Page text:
Defending Islam and free speech

FSD’s Katie Engelhart sat in on this Frontline Club debate to discuss controversy surrounding the YouTube video Innocence of Muslims.

In July 2012 a cheaply produced 14-minute film denigrating Islam and Muslims was posted on YouTube. In the months that followed, that now-infamous video was linked to a wave of transnational protests that have, at last count, claimed almost 50 lives. On 3 October London’s Frontline Club brought together an expert panel chaired by BBC Radio 4’s Paddy O’Connell to work through what’s been happening. You can read more about the panelists and event here.

The guiding question addressed the film: “Freedom of expression or provocation?” Others followed: How provocative was it? What should response in “the West” be? To what extent can we chalk this latest violence up to Arab Spring growing pains?

The general consensus among the panelists was that the film was purposefully provocative and probably irresponsible (it was “crap,” in the words of Quilliam’s Maajid Nawaz). But how to respond?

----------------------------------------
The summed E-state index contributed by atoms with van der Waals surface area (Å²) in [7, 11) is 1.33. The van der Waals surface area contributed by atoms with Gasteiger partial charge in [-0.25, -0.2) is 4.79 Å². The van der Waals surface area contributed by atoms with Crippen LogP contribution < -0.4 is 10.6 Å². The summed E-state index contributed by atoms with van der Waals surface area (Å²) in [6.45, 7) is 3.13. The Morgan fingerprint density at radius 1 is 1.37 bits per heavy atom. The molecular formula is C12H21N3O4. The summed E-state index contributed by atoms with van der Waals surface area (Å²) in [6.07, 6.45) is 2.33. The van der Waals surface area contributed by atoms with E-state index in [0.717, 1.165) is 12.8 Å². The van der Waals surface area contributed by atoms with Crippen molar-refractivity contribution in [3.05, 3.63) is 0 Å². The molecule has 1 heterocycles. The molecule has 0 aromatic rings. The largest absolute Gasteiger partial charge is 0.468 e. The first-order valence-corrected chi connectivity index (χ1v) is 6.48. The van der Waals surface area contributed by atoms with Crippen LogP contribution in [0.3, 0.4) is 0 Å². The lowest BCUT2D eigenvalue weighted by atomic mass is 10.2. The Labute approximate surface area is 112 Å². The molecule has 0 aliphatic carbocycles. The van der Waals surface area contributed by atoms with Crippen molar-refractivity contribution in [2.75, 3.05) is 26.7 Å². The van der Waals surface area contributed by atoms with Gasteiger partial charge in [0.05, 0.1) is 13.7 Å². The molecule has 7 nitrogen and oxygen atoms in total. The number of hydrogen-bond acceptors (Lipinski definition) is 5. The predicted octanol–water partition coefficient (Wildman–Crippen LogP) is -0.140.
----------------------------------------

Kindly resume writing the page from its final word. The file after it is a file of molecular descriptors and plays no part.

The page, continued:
Index on Censorship’s Kirsty Hughes was adamant that we should not respond to the protests with self-censorship. “[We] censor ourselves at our peril,” she warned. Others warned of an “internalisation of the fatwa” in response to notions of “creeping sharia”.

But others equivocated. Oxford University’s Myriam Francois-Cerrah made the case that violent protests are to be expected because Muslims have been geopolitically victimised for decades. But she was hesitant to endorse legislative changes of the kind that would make anti-Islamic films like this illegal.

Highlights of the night included a discussion on whether free speech can exist without separation of church and state and a debate about Twitter censorship in the UK.

Well worth watching.

This is one of several posts on Free Speech Debate about the Innocence of Muslims affair. Online editor Brian Pellot kicked off a debate in September on what role internet platforms like YouTube should play in setting free speech agendas around the world. Our director Timothy Garton Ash also highlighted a YouTube response to the video by British Muslim Syed Mahmood. Please share your thoughts about the controversy below.

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  1. The featured image for this blog post shows Indonesian Muslim protesters holding a “wanted” poster for Sam Bacile, Innocence of Muslims’ pseudonymous producer. The man on this photo is actually Theo Van Gogh, a Dutch filmmaker who was assassinated after producing a film critical of Islam (Photo by Reuters/Beawiharta).

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Free Speech Debate is a research project of the Dahrendorf Programme for the Study of Freedom at St Antony's College in the University of Oxford. www.freespeechdebate.ox.ac.uk

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